The Pitch: High school’s a bitch, and no one knows that better than Sydney “Syd” Novak (It star Sophia Lillis). A tomboyish outsider burdened by bullies, a frustrated mother, a father who committed suicide, and an unrequited crush on her best friend Dina (Sofia Bryan), it’s no wonder Syd is prone to fits of anger. There’s just one problem: lately, whenever her anger builds, unexplained things happen around her. Subjects of her ire, like Dina’s douchey jock boyfriend Brad (Richard Lewis), suddenly get nosebleeds and cracks form in her bedroom wall. She’s got no idea what’s happening to her, and the only person she might be able to turn to is her dorky neighbor Stanley Barber (Wyatt Oleff, also from It). At this point, the question isn’t whether or not she can survive high school, but whether high school can survive her.
Dear Diary, Go Fuck Yourself: Netflix has their original content curation down to a science at this point — find what people are watching, localize what’s trending most, and crank out something similar they can binge in a weekend. It’s not hard for I Am Not Okay With This to feel manufactured by an algorithm, whatever verve the performances and direction eke out of the material. Although it’s based on the 2017 graphic novel by Charles Forsman, I Am Not Okay With This feels like a stew of some of Netflix’s greatest hits. What if the Molly Ringwald character from a John Hughes movie was Eleven from Stranger Things, the show asks?
Well, the results of that particular gumbo are eminently watchable, if a bit predictable at times. The show clips along at a brisk clip (the episodes are, blissfully, 20 minutes on average, and the seven-episode run means you’ll be done with the first season in an afternoon), but along fairly familiar paths. Pretty much everybody, Syd included, trods along their expected archetypes with little variation: the emotionally harried, overbearing mother, the dorky best friend with a heart of gold, the smarmy bro.
There’s also the rager at a friend’s house that opens up emotional wounds, the furtive first kiss between uncertain lovers, the climax at the big dance. There’s even a whole Breakfast Club episode involving a heist during detention, and the finale has more than a few shades of the prom scene from Carrie. That said, the presentation is strong, with director Jonathan Entwistle’s grainy, Hughesian charm smartly widening to glimmers of Duffer Brothers-style spectacle when needed.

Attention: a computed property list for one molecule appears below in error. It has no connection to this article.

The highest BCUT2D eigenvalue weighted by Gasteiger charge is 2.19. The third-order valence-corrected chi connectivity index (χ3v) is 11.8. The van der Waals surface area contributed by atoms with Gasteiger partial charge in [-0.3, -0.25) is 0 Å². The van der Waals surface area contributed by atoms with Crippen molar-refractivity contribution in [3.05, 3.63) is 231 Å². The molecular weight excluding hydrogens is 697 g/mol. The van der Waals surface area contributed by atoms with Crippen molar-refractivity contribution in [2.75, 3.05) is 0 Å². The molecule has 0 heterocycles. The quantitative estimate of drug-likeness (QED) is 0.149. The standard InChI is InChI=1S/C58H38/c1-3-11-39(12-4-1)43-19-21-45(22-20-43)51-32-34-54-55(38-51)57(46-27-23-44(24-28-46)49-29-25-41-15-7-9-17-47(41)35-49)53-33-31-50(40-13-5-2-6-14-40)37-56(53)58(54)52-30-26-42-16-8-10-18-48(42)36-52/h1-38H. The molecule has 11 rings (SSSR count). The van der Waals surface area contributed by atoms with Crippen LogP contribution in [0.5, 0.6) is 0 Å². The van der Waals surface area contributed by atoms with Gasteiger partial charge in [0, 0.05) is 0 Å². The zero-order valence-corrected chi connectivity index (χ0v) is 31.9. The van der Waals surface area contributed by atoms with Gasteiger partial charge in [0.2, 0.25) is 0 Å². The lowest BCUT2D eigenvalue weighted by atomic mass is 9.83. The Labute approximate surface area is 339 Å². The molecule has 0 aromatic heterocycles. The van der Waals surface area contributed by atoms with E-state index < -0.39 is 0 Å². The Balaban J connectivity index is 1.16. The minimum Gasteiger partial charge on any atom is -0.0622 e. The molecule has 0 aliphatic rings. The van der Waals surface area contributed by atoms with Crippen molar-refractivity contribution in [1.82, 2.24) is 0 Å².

This week’s episode of Relevant Content features interviews with I Am Not Okay With This showrunner Jonathan Entwistle and star Sophia Lillis. Be sure to stop by on Wednesday, February 25th at 3 p.m. EST / 12:00 PST via Consequence of Sound Radio on TuneIn.
Turned Up to Eleven: If you’re going to ape a heaping helping of John Hughes movies and Stranger Things, though, the least you can do is make your protagonist interesting, and Lillis’ spirited lead turn is what keeps most of I Am Not Okay With This afloat. Sure, as was the case in It, it’s a tall order to buy the conventionally good-looking Lillis, with her short crop of red hair and winning smile, as a frumpy outcast. (We even get the She’s All That transformation scene, where she reveals herself to be a new, beautiful Syd with the help of a dress and a little makeup.)
But Lillis infuses her character with a relatable well of teen angst, and she continues her Losers’ Club chemistry with Oleff, both of whom suggest the kind of bitter teen edge that made show creators Jonathan Entwistle and Christy Hall’s previous show The End of the F**king World (also a Forsman property) so appealing. They, along with Syd’s brother Liam (Aidan Wojtak-Hissong), feel like the closest to real characters, and not just stock recreations of John Hughes players.
Living Bi Carrie-Ously: One welcome wrinkle (besides Syd’s narration straight from her acid-tongued diary) is the bisexual love story between Syd and Dina, which at least offers something new among the Sturm und drang of I Am Not Okay With This‘ cliched proceedings. To their credit, Lillis, Bryant, and the showrunners take their time to play out this romance; we clearly see the attraction, but Syd takes a little longer to grok it herself. Plus, like a lot of young queer romances, there’s the performance of heterosexuality that stifles both characters, from Dina’s obnoxiously performative relationship with Brad to Syd’s own confusion about her feelings. Even so, the romance dynamics play themselves out in some creakily standard ways, right down to Stan’s Sixteen Candles-like affection for Syd that hasn’t felt new since the ’80s. It’s always nice to see bi stories present themselves, but do they always have to be about the destructive anguish of unrequited love? Give us a win once in a while, geez!
The Verdict: As I Am Not Okay WIth This barrels toward its conclusion, with blood-soaked dresses and the realization that Syd may not be the only one out there with powers, one wonders what a season two will look like. Is this all a quick and dirty prologue to get to the good stuff, as Syd figures out her powers and learns more about her dead father? Was Season 1 just a quirky tween superhero origin story? Whatever it takes to expand the world find some new, fun things for Lillis to do, let’s hope Entwistle and Hall lock it down and shake things up a bit more. There’s a lot of potential here, and I’m always up for giving Lillis greater bona fides as one of the best young horror actors of her generation.
Where’s It Playing? I Am Not Okay With This causes nosebleeds and pours on the supernatural quirk via Netflix on February 26th.